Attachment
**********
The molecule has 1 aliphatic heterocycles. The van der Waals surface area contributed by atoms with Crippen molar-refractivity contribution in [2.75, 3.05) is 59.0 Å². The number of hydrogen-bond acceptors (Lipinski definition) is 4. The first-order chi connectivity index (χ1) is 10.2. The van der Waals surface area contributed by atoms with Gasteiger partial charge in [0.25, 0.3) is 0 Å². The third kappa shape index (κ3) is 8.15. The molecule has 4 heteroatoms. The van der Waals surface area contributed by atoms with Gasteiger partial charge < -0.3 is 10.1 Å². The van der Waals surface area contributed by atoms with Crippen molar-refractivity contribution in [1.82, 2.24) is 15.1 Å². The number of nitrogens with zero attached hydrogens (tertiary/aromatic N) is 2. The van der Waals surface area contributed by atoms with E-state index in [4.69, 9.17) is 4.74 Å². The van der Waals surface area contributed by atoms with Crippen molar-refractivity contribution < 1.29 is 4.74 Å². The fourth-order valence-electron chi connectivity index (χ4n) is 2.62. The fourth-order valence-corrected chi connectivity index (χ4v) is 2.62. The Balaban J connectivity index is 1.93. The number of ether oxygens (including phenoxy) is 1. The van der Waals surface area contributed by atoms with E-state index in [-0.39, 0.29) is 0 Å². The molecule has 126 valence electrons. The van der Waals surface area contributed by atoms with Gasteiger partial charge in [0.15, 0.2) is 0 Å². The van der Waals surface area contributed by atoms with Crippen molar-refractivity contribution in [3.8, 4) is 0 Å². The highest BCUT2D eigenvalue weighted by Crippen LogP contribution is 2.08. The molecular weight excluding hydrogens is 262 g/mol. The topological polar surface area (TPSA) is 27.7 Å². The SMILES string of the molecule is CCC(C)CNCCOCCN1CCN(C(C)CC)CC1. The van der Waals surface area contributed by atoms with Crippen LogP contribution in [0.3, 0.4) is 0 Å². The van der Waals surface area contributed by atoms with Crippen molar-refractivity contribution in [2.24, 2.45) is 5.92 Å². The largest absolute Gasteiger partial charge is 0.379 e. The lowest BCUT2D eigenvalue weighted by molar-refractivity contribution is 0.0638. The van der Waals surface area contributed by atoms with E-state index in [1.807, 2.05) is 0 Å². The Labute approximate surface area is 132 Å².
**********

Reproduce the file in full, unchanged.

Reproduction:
The molecule has 1 aliphatic heterocycles. The van der Waals surface area contributed by atoms with Crippen molar-refractivity contribution in [2.75, 3.05) is 59.0 Å². The number of hydrogen-bond acceptors (Lipinski definition) is 4. The first-order chi connectivity index (χ1) is 10.2. The van der Waals surface area contributed by atoms with Gasteiger partial charge in [0.25, 0.3) is 0 Å². The third kappa shape index (κ3) is 8.15. The molecule has 4 heteroatoms. The van der Waals surface area contributed by atoms with Gasteiger partial charge < -0.3 is 10.1 Å². The van der Waals surface area contributed by atoms with Crippen molar-refractivity contribution in [1.82, 2.24) is 15.1 Å². The number of nitrogens with zero attached hydrogens (tertiary/aromatic N) is 2. The van der Waals surface area contributed by atoms with E-state index in [4.69, 9.17) is 4.74 Å². The van der Waals surface area contributed by atoms with Crippen molar-refractivity contribution < 1.29 is 4.74 Å². The fourth-order valence-electron chi connectivity index (χ4n) is 2.62. The fourth-order valence-corrected chi connectivity index (χ4v) is 2.62. The Balaban J connectivity index is 1.93. The number of ether oxygens (including phenoxy) is 1. The van der Waals surface area contributed by atoms with E-state index in [-0.39, 0.29) is 0 Å². The molecule has 126 valence electrons. The van der Waals surface area contributed by atoms with Gasteiger partial charge in [0.15, 0.2) is 0 Å². The van der Waals surface area contributed by atoms with Crippen molar-refractivity contribution in [3.8, 4) is 0 Å². The highest BCUT2D eigenvalue weighted by Crippen LogP contribution is 2.08. The molecular weight excluding hydrogens is 262 g/mol. The topological polar surface area (TPSA) is 27.7 Å². The SMILES string of the molecule is CCC(C)CNCCOCCN1CCN(C(C)CC)CC1. The van der Waals surface area contributed by atoms with Crippen LogP contribution in [0.3, 0.4) is 0 Å². The van der Waals surface area contributed by atoms with Crippen molar-refractivity contribution in [2.24, 2.45) is 5.92 Å². The largest absolute Gasteiger partial charge is 0.379 e. The lowest BCUT2D eigenvalue weighted by molar-refractivity contribution is 0.0638. The van der Waals surface area contributed by atoms with E-state index in [1.807, 2.05) is 0 Å². The Labute approximate surface area is 132 Å².